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You would think at a glance that the “comeback”… perhaps the third or fourth of his career so far… had been resolutely confirmed by this point.

After all Joe Turner, rock’s long sleeping giant, had re-awakened creatively in 1950 upon his arrival at Freedom Records and then followed that up by signing with Atlantic where he immediately had his renewed vitality pay off commercially with three huge hits… and this would be the fourth, cracking the Top Five over the summer.

But then again maybe we should keep in mind that he was still forty plus years old and a few great records over the last three years, only some of which were big hits, was an impressive achievement but by no means a guarantee that he was a sure bet for enduring stardom in the field just yet.

In other words there was still some work to be done and each time out he had to reaffirm his recent upward trajectory.


Please Don’t Go Astray
When the final history of rock ‘n’ roll is written – as if this project isn’t attempting that very thing as we speak – the Atlantic period of the early to mid-1950’s is going to go down as one of Big Joe Turner’s unquestioned peaks in career lasting a half century.

It was there that he scored a lot of hits, many of which are all time classic recordings, and cemented his claim as to being the unquestioned master of the rolling groove of uptempo rockers on one hand and being unrivaled at mining the depths of despair and heartache on the other.

But not all hits are created equal and while Don’t You Cry continued his commercial hot streak and contains nods to his recent benchmark recordings, this hasn’t stood the test of time in quite the same way as his earlier hits – and those still to come.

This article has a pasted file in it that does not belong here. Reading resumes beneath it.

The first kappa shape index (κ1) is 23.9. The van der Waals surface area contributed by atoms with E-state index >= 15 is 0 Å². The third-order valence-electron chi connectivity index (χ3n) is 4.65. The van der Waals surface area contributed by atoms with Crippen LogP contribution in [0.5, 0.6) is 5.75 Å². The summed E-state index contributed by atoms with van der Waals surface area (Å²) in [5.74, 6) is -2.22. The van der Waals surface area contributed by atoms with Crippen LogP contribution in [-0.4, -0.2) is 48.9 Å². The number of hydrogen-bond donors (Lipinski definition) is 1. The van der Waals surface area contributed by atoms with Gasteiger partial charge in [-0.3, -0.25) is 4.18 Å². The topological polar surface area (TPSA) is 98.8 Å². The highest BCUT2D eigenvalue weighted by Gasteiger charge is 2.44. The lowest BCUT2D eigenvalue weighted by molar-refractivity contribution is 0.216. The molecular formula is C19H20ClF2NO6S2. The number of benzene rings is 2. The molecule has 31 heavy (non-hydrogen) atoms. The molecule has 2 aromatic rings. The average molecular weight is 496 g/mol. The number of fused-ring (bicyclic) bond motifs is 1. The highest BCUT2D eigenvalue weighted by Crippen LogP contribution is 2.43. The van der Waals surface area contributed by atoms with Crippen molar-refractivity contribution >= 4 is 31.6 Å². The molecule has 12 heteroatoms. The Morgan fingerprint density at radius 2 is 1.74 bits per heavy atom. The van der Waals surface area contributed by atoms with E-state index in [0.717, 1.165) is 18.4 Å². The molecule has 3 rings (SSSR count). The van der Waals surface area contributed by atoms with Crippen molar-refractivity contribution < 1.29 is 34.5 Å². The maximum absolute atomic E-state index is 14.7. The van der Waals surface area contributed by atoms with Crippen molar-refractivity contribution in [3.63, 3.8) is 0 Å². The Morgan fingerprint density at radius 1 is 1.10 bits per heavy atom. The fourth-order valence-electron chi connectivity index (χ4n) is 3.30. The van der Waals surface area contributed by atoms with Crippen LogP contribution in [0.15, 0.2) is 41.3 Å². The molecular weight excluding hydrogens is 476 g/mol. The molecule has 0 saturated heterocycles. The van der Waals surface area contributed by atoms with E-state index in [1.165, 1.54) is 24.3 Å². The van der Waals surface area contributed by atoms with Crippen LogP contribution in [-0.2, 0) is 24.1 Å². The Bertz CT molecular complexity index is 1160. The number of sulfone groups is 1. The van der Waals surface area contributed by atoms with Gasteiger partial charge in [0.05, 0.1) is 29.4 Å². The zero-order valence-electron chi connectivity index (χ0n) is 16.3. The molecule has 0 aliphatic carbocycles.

The reasons for this should be fairly obvious when you sit down to study the record which clearly became a hit in large part due to being caught in the tailwind of his recent smashes.

As with so many other labels, Atlantic found themselves artificially trying to recapture the elements of previous successes, thereby ensuring it continued his hot streak by conjuring up the images of what the audience had already warmly embraced rather than coming up with something altogether original.

For starters it was written by our old friend, the first white rock artist turned songwriter Doc Pomus who had penned Turner’s biggest hit to date in Chains Of Love. It featured an all-star cast of musicians including Harry Van Walls on piano and Freddie Mitchell sitting in on sax. Last – but hardly least – it had Turner himself at center stage with that peerless voice, mixing sadness with optimism like only he can.

The problem is the song, the arrangement and the ambition for this are decidedly second class.


No Matter What You Hear
We had plenty of opportunity to examine the often lackluster songwriting of Doc Pomus when it came to his own releases, wherein sometimes he’d have a good idea and would be too rushed, or too self-conscious, to really flesh it out.

When he turned his full attention to songwriting for others he did an about face and most of his material was exquisitely crafted and worked out to the smallest detail.

Maybe his part of the composition for Don’t You Cry meets that standard… although just barely. The narrative itself certainly isn’t bad – Joe is leaving his woman, not out of anger by any means so we’ll assume it’s for a job opportunity somewhere else, and he’s trying to reassure his wife that he’ll be back and naturally he wants her to remain true while he’s gone.

Without knowing the reason he’s going however we can’t fully identify with it but there are some well-constructed lines in there and the overall outlook remains consistent from start to finish, which means at least Pomus knew the deeper story he was telling even if he didn’t want to let us in on it.